Capacity/Equipment: There is no capacity problem but there are chassis and equipment shortage at USEC ports. 

 Terminal Updates

  • Contract negotiations between the ILWU and the Pacific Maritime Association were suspended this week over a labor jurisdictional issue in Seattle. As negotiations continue to drag on, possibly into next year, retailers are likely to continue shifting as much of their discretionary cargo as possible away from the West Coast in case labor disruptions occur. This means that even though year over year US imports are forecasted to decline in the coming months.
  • The Port of Houston plans to implement a container dwell fee starting Dec. 1 as it aims to minimize container dwell time. Port staff amended two tariffs during an Oct. 27 meeting: a sustained and an excessive dwell fee. A sustained import dwell fee will apply to all loaded imports beginning on the eighth day after expiration of free time. This fee does not replace any demurrage charges and would address “chronic” long-term dwell. The port is also adding an excessive dwell fee, which will take effect following a 30-day public comment period and remain in effect for at least 60 days, according to a port spokesperson. The fee will only apply in more “acute” circumstances and no sustained dwell fee will apply while this excessive dwell fee is in effect. Both fees will apply at the Barbours Cut and Bayport Container Terminal and would require that the amount of these new fees be paid before a relevant container is released from the terminal.
  • The Port of Los Angeles reported its worst September for imports since 2009. Volumes at this port have been affected by falling consumer demand and the transfer of port calls from the US West Coast to the East Coast to avoid potential industrial action on the West Coast.
  • The Port of Oakland also recorded a 7.9% loss on total loaded container volume in September.
  • Houston earlier this year began a project to widen and deepen its ship channel to allow post-Panamax ships to call there. Guenther said the port is looking to speed up the initial timeline for the project by three years, with a target completion date of 2025.


  • A broad coalition of more than 300 US industry groups, including retailers, farmers, and chemical exporters, on Thursday urged President Joe Biden to directly engage again with Class I railroads and unions after a second union rejected the tentative contract agreement agreed to in September, stoking fears of a mid-November national strike.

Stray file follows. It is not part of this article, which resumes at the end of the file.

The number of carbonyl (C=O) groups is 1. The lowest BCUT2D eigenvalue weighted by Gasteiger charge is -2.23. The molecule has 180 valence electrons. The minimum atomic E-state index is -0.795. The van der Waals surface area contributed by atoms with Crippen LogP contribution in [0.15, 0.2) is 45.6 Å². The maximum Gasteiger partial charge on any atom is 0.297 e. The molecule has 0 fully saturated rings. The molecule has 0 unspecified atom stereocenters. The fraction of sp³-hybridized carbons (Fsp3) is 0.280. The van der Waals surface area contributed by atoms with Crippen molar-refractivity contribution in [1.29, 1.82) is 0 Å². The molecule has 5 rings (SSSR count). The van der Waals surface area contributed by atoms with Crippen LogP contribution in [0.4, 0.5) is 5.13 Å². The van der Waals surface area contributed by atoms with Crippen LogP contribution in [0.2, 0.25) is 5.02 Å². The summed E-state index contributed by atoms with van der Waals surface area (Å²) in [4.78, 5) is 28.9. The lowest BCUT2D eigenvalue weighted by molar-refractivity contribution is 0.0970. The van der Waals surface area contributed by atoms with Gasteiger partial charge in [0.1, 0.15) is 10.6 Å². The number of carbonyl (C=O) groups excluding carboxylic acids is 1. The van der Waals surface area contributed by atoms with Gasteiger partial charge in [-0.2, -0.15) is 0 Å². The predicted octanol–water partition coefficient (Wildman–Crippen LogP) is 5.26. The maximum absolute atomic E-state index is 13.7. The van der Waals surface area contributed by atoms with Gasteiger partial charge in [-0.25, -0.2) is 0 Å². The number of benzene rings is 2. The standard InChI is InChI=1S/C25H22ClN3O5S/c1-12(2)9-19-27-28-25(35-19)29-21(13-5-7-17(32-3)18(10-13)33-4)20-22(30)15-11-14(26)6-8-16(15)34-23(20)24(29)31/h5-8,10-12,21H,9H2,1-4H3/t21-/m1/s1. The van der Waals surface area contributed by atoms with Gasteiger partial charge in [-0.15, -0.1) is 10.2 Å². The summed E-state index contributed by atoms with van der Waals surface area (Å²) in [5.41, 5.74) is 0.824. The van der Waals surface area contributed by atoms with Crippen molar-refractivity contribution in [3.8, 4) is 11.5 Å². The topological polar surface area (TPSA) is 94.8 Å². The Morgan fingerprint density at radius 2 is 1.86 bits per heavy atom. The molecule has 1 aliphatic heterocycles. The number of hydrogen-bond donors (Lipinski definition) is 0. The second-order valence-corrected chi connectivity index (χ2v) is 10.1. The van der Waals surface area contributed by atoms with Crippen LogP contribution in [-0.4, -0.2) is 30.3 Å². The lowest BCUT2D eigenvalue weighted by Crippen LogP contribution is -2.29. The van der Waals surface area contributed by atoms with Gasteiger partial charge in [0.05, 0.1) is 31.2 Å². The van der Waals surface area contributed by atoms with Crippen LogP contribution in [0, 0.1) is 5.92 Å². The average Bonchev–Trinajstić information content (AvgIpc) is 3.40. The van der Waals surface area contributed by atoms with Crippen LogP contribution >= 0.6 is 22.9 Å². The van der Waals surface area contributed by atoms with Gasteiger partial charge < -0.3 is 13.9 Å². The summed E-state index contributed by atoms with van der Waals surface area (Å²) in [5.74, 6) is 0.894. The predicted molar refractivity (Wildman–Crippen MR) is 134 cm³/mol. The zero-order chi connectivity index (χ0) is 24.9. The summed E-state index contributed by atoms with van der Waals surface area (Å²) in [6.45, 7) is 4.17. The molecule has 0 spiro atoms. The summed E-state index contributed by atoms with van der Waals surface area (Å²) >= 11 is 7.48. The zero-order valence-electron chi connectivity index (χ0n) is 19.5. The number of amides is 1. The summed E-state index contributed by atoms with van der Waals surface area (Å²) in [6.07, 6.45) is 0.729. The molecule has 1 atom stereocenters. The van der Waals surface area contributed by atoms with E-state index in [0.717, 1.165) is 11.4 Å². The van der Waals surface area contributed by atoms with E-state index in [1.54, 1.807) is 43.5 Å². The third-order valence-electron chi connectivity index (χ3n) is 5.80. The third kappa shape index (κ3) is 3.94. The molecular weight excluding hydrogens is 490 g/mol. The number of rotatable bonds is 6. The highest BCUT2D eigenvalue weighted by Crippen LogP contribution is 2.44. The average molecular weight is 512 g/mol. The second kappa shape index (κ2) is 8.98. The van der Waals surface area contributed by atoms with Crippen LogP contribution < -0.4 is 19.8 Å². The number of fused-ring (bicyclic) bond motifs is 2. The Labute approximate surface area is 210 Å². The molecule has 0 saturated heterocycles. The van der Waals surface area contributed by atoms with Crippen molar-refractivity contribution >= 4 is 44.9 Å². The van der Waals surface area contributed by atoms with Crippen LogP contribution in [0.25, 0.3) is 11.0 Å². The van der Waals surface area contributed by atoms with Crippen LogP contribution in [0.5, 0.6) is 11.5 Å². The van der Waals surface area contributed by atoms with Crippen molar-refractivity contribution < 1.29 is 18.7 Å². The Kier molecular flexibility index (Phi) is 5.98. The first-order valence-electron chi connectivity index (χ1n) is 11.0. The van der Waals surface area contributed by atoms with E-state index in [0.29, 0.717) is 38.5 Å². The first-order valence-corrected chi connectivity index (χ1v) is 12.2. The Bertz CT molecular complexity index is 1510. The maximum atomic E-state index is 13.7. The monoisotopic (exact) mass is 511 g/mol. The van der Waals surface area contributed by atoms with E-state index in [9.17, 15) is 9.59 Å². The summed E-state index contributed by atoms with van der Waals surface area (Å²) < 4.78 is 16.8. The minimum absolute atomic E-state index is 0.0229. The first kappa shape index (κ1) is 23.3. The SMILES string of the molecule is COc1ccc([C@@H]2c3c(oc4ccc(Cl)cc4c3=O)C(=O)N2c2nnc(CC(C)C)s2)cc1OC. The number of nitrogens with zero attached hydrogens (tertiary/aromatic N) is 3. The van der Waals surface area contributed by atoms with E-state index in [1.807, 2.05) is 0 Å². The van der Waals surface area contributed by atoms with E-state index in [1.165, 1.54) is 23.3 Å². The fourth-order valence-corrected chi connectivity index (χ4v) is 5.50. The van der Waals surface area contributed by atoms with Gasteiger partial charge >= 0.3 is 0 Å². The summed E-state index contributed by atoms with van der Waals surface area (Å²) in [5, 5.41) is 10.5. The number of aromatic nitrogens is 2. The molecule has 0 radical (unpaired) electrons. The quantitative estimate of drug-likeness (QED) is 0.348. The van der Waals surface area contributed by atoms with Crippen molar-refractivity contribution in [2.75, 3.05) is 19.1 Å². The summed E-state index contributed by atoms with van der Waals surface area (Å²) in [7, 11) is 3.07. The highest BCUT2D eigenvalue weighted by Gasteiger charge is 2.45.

• The Port of New York and New Jersey’s two largest marine terminal operators are teaming with the port’s governing body to help fund additional planning for a project that would speed intermodal rail service, which is showing its first sign of growth in 2022 as the spread between freight rates starts to favor rail over trucking.

US Domestic Trucking Market Trends

  • Diesel fuel prices have increased again in most markets and it will probably bring increases on fuel surcharges for pick up and deliveries.
  • Rates will continue to be important data to monitor as we begin the fourth quarter. Over the past week, the impact of Hurricane Ian was not enough to meaningfully improve spot market rates. The spread between contract and spot market rates remains wide at 83 cents, forcing carriers to prioritize contracted loads and solicit for ad hoc project freight before attempting to book on the spot market. For carrier pricing managers, another challenge will be attempting to secure more contracted freight opportunities, as many shippers are seeking high-single-digit rate reductions for incumbents. Even with rate reductions, contracted freight rates will be favorable over spot market losses. This competition will continue to pit both carriers and brokers against each other, with rate reductions, tender compliance levels and service scores being the ammunition. During times of market transition, shippers market will not only cause disruptions to carrier load volumes but increased attention to service levels. The risk for carriers is shippers tendering to other carriers further down the routing guide if their rate or performance failed to live up to par.